Police nix house party registry due to lack of interest


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Students at the University of Iowa and local residents aren’t going to get courtesy calls before their parties get busted — at least not anytime soon.

Iowa City and UI officials decided jointly to put the prospect of a house-party registration — which would grant students a 20-minute grace period to calm their registered party down — on hold after they said people showed no interest.

Last fall, Iowa City police and UI officials discussed the initiative that would allow students and residents who register their parties with police to receive a phone call prior to officers being dispatched to the location.

Officials modeled the idea on program at Colorado State University in Fort Collins.

“We just haven’t gotten any organized interest from the students,” said Iowa City Police Chief Sam Hargadine. “We’ve had a few inquiries, but that was from people who were having a party that night, and then come Saturday morning, they wouldn’t care again.”

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Last fall, Hargadine and Tom Rocklin, the UI vice president for Student Services, participated in a webinar with Colorado State officials on house-party registration. Though they discussed the idea, they never formally advertised it or actually created a system.

At Colorado State, if no neighbors complained after a first call about a registered house, no officers are dispatched to the location. If the party failed to calm down, however, officers were authorized to write tickets to both the party organizers and the partiers.

In spring of 2009, Colorado State students — who face a $1,000 fine for a disturbing the peace charge — suggested the idea to university officials. In Iowa City, keeping a disorderly house costs partiers $250.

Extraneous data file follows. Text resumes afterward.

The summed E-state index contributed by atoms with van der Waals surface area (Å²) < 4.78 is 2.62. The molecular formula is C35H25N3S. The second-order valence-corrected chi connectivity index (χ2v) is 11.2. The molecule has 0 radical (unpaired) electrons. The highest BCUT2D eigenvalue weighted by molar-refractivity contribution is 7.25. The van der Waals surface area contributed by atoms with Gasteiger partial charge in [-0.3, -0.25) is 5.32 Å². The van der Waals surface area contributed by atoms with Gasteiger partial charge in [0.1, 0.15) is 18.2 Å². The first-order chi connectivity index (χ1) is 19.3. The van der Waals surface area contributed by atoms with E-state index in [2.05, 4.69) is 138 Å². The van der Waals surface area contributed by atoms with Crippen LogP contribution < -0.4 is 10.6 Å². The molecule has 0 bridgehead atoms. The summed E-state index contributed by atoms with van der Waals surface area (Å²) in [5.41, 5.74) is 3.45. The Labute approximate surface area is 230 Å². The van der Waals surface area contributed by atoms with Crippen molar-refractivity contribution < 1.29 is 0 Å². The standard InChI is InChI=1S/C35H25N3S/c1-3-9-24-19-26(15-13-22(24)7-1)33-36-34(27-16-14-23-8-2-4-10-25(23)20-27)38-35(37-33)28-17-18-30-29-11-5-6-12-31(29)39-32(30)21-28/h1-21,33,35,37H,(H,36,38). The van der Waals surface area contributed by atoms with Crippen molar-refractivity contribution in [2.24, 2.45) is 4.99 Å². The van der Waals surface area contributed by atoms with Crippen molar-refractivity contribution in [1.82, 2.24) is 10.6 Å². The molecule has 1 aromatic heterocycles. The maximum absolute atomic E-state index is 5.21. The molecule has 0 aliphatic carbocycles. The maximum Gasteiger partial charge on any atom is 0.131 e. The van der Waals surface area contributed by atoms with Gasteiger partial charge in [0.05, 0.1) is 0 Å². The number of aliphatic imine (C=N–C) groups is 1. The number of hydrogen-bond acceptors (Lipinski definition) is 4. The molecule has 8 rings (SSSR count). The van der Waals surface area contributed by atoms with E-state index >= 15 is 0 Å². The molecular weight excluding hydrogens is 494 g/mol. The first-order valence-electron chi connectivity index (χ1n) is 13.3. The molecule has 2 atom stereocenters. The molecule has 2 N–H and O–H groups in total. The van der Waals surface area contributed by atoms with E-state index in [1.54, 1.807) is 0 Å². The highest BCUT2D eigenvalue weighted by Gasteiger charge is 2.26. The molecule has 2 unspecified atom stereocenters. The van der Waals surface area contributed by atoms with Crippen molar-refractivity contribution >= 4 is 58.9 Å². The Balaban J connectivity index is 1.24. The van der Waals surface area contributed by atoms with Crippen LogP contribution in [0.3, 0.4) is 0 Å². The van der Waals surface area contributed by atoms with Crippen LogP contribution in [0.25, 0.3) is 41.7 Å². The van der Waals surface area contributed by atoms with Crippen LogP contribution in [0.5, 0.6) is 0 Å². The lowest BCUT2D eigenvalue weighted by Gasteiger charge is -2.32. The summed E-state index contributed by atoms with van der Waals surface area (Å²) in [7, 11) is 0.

Adrienne Battis, an assistant director of off-campus life at Colorado State, said the registry has been a “huge hit”; the 88.3 percent of students who registered their party have not gotten in trouble.

But with little student advocacy in Iowa City, Rocklin and Hargadine said, the idea has been put on the “back burner.”

“We never advertised it because we never decided we were going to do it,” Rocklin said. “There wasn’t a lot of interest, and we just couldn’t find a real need for it in our community.”

But of 20 students interviewed by The Daily Iowan, 18 said they’d be interested in a program similar to Colorado State’s. And only four of those 20 had heard of the idea.

UI Student Government President John Rigby said he would like to talk to more students about the potential for a house-party registry. If many seem interested, it could be something UISGpushes for, he said.

The number of disorderly house tickets written has tripled since 2007, with police issuing 273 in 2010 and 16 so far this year.

“It would keep everyone safer,” said UI freshman Christian Hillenbrand. “All of my friends have had house parties and had the cops come, and they get screwed over. If they gave you a period, everyone would have a chance to save themselves.”

UI sophomore Gary Urban agreed and said he thinks the city should consider the idea again.

“I definitely think [other students] would be interested, because who wants a $150 to $200 disorderly house [ticket] if they can avoid it?” he said.

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